WHEB also states that companies must derive at least half of their revenue from a ‘positive impact’. This positive impact, however, is not transparently or easily defined by the company. Positive impacts given include renewable energy production, water treatment and other undeniably positive outputs but others regarding healthcare and energy efficiency are lacking clarity. It must be said that quantifying and defining all these benefits is very difficult and WHEB makes a very impressive attempt but there is more to be done in this space.
The fund is managed by Ted Franks. He joined WHEB in 2009 and launched the Sustainability Fund in June of that year. He has extensive experience in renewables, waste, and healthcare sectors. It looks like he has built a career in banking around sustainability-related sectors so seems well-placed for such a fund and to get the most impact out of your money. To top it off, the fund won the best ESG Impact Fund in the ESG Investing Awards 2021 clearly showing commitment above other asset managers when it comes to impact investing.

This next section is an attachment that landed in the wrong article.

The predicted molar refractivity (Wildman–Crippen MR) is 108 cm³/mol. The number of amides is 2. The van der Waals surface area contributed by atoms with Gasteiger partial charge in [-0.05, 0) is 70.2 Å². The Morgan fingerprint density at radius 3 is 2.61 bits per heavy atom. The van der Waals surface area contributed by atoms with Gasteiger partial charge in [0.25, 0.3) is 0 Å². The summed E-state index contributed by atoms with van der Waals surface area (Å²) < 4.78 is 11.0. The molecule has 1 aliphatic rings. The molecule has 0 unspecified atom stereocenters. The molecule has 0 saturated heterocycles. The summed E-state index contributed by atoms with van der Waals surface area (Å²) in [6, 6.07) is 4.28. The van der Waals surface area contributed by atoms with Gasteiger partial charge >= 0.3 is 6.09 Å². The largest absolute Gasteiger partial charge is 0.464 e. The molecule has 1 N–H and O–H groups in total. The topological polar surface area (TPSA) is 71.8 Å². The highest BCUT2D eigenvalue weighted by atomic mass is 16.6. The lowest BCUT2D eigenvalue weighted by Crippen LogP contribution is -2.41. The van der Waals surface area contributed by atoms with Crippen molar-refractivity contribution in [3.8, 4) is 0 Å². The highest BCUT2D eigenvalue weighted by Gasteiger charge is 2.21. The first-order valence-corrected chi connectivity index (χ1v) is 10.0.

WHEB Asset Managers also have many of the characteristics you would want from an ethical asset manager. Their mission statement is 'to advance sustainability and create prosperity through positive impact investments’. To back this up they have received a rating of A+ in all categories from the PRI. They are also a certified B Corporation which means their corporate purpose is to be for the benefit of all stakeholders, not just shareholders. The only caveat to this positivity is they are owned by Pengana Capital Group which are much less transparent about their sustainability and own many other asset managers who will inevitably invest in fossil fuels and other unethical investments.